18 February 2020 : Pica #067
Kentucky Fried Crocs.
Brand collaborations are only beneficial for brands that are clearly defined.
The ‘Kentucky Fried Chicken X Crocs’ clogs are a real article (the two drumsticks are removable, which is a good thing because, although made of plastic, they smell of fried chicken). This item of footwear will go on sale (via the Crocs website, a couple of months from now) for $59.99. This is just one, recent, example of a brand collaboration, but there are many more. Brand collaborations have been around since forever. Often they are just a merchandising exercise, but the best examples live in an intersection of interest of consumers - a place where the affinity of the brands is defined by the profile of their consumers, not by the brands themselves. The shoes mentioned previously make sense in the intersection of a Venn diagram of people who really love KFC and also Crocs, both passions make possible these plastic-fantastic, finger-lickin’ good, clogs. For a brand collaboration to work, the brands need to share some personality traits and values (a Kentucky Fried Birkenstock would have been unthinkable).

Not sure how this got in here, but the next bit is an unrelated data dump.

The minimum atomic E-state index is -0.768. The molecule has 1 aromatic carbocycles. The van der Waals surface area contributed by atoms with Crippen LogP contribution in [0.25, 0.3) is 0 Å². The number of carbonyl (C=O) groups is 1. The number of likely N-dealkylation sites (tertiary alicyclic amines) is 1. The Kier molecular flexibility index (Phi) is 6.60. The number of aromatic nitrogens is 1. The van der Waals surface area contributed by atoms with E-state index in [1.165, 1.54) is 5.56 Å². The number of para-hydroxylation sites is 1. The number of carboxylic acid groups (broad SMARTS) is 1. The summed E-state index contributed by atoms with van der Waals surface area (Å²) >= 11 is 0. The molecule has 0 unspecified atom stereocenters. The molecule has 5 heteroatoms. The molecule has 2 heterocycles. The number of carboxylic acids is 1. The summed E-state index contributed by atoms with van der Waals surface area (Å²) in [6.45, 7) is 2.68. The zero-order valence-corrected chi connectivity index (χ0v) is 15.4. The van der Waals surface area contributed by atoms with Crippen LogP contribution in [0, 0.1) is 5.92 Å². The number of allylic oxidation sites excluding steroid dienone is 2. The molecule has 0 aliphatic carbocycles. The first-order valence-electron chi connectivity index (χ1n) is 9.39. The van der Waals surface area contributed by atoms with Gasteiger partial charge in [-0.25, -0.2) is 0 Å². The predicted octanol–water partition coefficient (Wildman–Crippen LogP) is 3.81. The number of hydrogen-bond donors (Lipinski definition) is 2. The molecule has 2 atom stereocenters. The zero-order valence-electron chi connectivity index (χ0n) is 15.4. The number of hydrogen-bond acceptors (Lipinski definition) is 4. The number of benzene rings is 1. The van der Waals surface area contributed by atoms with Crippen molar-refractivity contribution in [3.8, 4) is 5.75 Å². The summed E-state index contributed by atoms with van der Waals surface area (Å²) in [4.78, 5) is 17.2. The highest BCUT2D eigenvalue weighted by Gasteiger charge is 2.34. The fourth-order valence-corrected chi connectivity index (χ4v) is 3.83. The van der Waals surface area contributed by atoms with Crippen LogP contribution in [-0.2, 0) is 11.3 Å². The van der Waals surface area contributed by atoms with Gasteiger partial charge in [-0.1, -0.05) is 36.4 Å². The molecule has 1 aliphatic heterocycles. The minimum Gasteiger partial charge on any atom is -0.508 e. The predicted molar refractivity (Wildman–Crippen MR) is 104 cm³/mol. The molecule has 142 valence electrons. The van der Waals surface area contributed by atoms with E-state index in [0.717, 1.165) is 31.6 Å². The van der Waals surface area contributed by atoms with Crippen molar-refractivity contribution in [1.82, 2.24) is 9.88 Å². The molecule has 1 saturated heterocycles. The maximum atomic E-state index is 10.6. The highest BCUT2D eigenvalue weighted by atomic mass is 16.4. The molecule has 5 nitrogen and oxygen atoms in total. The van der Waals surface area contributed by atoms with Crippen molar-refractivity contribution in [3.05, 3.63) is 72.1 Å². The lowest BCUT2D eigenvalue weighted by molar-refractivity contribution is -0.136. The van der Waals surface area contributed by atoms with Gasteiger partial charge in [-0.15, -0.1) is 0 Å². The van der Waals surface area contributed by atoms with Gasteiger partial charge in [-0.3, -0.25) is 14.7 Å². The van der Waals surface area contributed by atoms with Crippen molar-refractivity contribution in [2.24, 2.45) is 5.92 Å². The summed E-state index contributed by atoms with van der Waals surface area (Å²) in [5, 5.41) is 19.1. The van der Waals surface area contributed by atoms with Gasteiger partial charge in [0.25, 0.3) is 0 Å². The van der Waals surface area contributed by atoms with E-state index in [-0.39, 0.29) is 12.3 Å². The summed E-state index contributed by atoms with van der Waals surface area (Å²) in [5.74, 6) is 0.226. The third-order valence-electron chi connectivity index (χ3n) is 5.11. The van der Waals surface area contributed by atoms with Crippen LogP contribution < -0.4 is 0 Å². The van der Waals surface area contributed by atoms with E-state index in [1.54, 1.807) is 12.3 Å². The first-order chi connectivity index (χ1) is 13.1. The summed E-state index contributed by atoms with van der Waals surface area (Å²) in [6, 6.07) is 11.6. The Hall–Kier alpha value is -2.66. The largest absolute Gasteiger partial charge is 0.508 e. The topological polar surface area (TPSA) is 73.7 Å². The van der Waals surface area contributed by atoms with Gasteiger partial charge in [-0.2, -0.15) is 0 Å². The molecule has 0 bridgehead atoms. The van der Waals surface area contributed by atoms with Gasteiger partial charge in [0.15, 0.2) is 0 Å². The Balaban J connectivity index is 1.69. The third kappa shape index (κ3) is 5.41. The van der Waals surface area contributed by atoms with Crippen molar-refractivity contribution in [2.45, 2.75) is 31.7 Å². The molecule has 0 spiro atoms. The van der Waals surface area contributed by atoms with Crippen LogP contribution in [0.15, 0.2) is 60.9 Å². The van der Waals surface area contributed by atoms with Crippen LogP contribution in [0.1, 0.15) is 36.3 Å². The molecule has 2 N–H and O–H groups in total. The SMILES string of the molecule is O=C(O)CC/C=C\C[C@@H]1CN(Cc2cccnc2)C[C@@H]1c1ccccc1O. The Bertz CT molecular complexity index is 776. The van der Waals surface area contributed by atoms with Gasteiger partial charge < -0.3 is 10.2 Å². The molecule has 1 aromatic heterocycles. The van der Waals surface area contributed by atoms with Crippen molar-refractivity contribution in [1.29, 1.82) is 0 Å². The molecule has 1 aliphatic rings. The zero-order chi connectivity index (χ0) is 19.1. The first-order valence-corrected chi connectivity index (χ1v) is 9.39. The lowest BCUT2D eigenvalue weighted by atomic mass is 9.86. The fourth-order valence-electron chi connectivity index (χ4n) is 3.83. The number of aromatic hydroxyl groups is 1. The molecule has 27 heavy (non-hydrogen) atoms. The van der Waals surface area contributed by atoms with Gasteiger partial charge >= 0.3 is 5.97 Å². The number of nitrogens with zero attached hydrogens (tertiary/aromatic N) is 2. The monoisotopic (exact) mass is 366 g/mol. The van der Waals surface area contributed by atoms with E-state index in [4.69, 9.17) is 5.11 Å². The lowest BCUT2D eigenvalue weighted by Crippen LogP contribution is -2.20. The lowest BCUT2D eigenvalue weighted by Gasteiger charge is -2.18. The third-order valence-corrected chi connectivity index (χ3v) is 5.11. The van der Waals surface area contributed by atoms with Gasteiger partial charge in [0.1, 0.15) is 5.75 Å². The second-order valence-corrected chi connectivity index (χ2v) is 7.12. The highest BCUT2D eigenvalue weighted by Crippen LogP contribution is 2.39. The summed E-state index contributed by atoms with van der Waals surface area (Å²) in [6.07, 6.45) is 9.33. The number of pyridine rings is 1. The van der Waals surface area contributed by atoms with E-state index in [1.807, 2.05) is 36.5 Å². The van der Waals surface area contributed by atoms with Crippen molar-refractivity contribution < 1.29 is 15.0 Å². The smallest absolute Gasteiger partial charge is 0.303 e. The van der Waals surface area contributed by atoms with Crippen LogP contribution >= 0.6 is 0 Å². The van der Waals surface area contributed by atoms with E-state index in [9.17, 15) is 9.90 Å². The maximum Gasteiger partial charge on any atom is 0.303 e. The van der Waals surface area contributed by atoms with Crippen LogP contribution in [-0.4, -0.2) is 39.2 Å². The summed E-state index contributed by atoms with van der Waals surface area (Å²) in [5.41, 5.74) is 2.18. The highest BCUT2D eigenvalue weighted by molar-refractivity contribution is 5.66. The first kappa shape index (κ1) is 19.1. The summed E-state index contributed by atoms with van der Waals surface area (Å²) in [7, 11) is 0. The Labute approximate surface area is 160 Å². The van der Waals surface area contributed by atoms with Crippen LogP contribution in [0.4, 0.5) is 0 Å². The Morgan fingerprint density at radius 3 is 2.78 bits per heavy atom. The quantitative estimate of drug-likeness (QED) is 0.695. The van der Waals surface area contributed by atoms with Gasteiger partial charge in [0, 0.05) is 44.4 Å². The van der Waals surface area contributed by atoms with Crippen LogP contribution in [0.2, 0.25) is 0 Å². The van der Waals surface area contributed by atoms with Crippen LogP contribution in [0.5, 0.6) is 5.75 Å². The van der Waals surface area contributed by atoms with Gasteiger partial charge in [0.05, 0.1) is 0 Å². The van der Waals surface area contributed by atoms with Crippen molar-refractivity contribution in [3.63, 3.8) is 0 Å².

Brands are signifiers, like words. Consumers use brands, consciously and unconsciously, to convey meaning. Using multiple brands they create complex ‘sentences’ that express who they are.
Consider, for example, these two brand sentences:
People do this and brands do it too (some people are brands but not all brands are people). Supreme are arguably the masters of brand collaboration - it is a significant part of their identity - but Nike is especially prolific: Michael Jordan, Pharrell Williams, Playstation, Virgil Abloh, Cristiano Ronaldo, Back to the Future, Kanye West, Sponge Bob, Tiger Woods and FC Barcelona to name just a few of the brands they have associated with. It’s a significant part of their business, I don’t have complete data but Nike-Jordan products alone accounted for over 10% of global Nike sales in 2019.
Currently, most brand collaborations involve the clothing sector. It works both ways, for example, you can buy Chupa Chups clothing by Fila and a Dolce & Gabbana coffee machine by Smeg. As 3D printing and other technologies progress and allow greater freedom of personalisation I think the trend will extend to other product categories and even services. The brands that will profit from this will be those with a clear image and purpose. Because like words, brands are useful only when their meaning is shared within a cultural group.
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